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How Long Does It Take a Cat to Digest Food? Vet-Approved Digestive Anatomy & Physiology

Written by: Christian Adams

Last Updated on April 18, 2024 by Catster Editorial Team

Cat eating wet food from white bowl on wooden floor

How Long Does It Take a Cat to Digest Food? Vet-Approved Digestive Anatomy & Physiology


Dr. Luqman Javed Photo


Dr. Luqman Javed

DVM (Veterinarian)

The information is current and up-to-date in accordance with the latest veterinarian research.

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Many pet cat owners love watching their cat feasting on their favorite food, grooming themselves, and then going on to do adorable “cat things”. Meal times also offer pet owners a very interesting way to bond with their pets, feeding your pet foods that are good for them is definitely a rewarding experience for pet owners.

But when your cat has finished a meal, you might wonder how long it takes for their bodies to completely process their food, absorb the nutrients, and eliminate the waste from the meal. Depending on what your cat eats, digestion takes between 15 to 24 hours on average. This average is far less for kittens, and it’s important to keep in mind that hunger can set in before this time elapses. Keep reading to learn more.


How Long Does Digestion Take in Cats?

It takes between 26 to 35 hours on average for food to move entirely through the digestive tract of a healthy cat, though variability is definitely possible and reported in literature 1. However, not all of this time is used to digest the food.

Digestion usually refers to the time it takes for food to be completely broken down and absorbed by the digestive system. This is the sum of the amount of time food takes to pass through the stomach and the small intestine. The large intestine, though a vital part of the digestive system, does not play as major a role in breaking down the food your cat eats for absorption (but is very important for water reabsorption).

The average time it takes for food to leave a cat’s stomach is anywhere from 1 – 3 hours. Water and liquids transit through the stomach much quicker than solids do. A cat will experience hunger if their stomach is empty for a period of 8 – 10 hours. However, the rate at which their stomach empties can vary tremendously based on their most recent meal size and the physical nature of the food they were fed (wet or dry diet).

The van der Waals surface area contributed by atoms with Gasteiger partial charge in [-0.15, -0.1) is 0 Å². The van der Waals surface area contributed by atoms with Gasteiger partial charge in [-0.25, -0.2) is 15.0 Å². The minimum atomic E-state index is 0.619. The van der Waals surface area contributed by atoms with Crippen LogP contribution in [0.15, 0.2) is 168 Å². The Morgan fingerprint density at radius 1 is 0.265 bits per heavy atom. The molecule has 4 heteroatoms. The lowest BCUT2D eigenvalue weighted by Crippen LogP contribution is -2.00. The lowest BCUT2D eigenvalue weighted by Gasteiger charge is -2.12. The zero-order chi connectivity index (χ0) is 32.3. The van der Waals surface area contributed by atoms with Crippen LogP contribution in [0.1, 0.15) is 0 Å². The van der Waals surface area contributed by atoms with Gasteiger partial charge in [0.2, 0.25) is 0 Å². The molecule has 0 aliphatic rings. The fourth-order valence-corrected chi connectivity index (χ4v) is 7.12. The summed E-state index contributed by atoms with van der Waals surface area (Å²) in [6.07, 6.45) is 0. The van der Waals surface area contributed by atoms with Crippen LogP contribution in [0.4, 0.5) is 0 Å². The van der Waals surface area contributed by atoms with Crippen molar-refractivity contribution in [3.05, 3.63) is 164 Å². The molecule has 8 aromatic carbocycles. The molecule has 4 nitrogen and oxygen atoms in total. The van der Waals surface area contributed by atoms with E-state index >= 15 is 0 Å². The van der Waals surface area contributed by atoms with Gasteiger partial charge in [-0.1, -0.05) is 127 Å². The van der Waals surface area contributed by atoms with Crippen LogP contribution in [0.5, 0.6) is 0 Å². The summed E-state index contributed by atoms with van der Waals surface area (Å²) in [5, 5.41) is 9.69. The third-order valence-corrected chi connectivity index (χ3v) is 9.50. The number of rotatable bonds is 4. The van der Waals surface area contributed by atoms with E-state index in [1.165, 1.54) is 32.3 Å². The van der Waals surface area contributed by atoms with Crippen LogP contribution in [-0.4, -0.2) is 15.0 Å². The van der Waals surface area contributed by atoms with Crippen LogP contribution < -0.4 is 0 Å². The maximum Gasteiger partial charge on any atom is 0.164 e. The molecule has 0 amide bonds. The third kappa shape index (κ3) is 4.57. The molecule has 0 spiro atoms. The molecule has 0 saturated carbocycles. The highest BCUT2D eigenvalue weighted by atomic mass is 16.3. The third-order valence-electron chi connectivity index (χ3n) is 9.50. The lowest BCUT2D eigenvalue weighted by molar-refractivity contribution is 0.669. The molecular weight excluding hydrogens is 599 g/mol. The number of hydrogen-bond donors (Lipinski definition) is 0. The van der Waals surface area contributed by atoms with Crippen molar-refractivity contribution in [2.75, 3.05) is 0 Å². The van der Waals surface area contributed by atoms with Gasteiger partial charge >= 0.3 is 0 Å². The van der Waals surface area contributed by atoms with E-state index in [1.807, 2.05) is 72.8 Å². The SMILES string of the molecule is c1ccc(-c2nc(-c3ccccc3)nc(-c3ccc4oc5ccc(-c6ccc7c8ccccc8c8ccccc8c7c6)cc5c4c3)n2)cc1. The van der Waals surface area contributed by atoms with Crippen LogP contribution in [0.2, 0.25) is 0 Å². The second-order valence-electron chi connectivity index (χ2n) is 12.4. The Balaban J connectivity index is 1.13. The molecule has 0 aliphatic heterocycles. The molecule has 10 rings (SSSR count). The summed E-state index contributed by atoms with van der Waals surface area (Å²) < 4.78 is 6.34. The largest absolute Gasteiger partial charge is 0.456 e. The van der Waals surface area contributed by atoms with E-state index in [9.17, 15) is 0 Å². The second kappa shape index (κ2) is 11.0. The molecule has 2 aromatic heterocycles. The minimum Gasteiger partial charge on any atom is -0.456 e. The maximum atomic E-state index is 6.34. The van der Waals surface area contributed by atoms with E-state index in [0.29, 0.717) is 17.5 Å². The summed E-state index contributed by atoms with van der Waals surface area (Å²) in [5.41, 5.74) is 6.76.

Overall, the longest digestion phase is in the intestines. Furthermore, the rate of digestion is not significantly different in young cats when compared to old cats.

grey cat licking lips after eating cat food from bowl inside on floor
Image Credit: mik ulyannikov, Shutterstock

The Digestive System of a Cat

A cat’s digestive system does six things:

  • Ingesting food
  • Mechanical processing of food (limited in cats)
  • Digestion
  • Secretion of various enzymes
  • Absorbing nutrients
  • Eliminating feces
The parts of the body involved in the digestion process, in order, are:
  • Mouth (includes teeth and tongue)
  • Esophagus
  • Stomach
  • Liver
  • Gallbladder
  • Pancreas
  • Intestines

The liver, gallbladder, and pancreas are considered accessory organs to the digestive system; they aren’t part of the tract itself but play a role in digestion.

The Digestive Process

Digestion starts in your cat’s mouth. Cats don’t chew like humans because their jaws only move up and down. Ours can also move from side to side. We can chew our food thoroughly, while cats swallow pieces of their food in larger chunks. The cat’s tongue will mix the food with saliva as they chew. Though many species (including humans) have salivary amylase, an enzyme which begins the digestion process, the role of amylase in cats is considered very low to borderline absent.

Once swallowed, the esophagus muscles move the food into the stomach for further digestion. Cats have simple stomachs, meaning they consist of only one compartment. After food settles into the stomach, acids break it down further. When the food has turned into a liquid in the stomach, it passes into the small intestine.

The gallbladder releases bile, which is produced in the liver and stored in the gallbladder. It’s responsible for breaking up large fat molecules for easier digestion. The pancreas also releases enzymes that neutralize acids and help break food into simpler nutrients.

The pancreas are also involved with the endocrine system, and produce two key hormones: insulin and glucagon. These hormones are necessary to regulate glucose balance in your cat’s body. They aren’t directly involved in the digestive process, though.

The longest part of the cat’s digestive system is the small intestine, which is where most nutrients get absorbed. The process moves from the small intestine to the colon or large intestine. The primary role of the large intestine is to reabsorb water, and by doing so, feces are formed. Finally, feces continue to collect until they’re ready to be passed.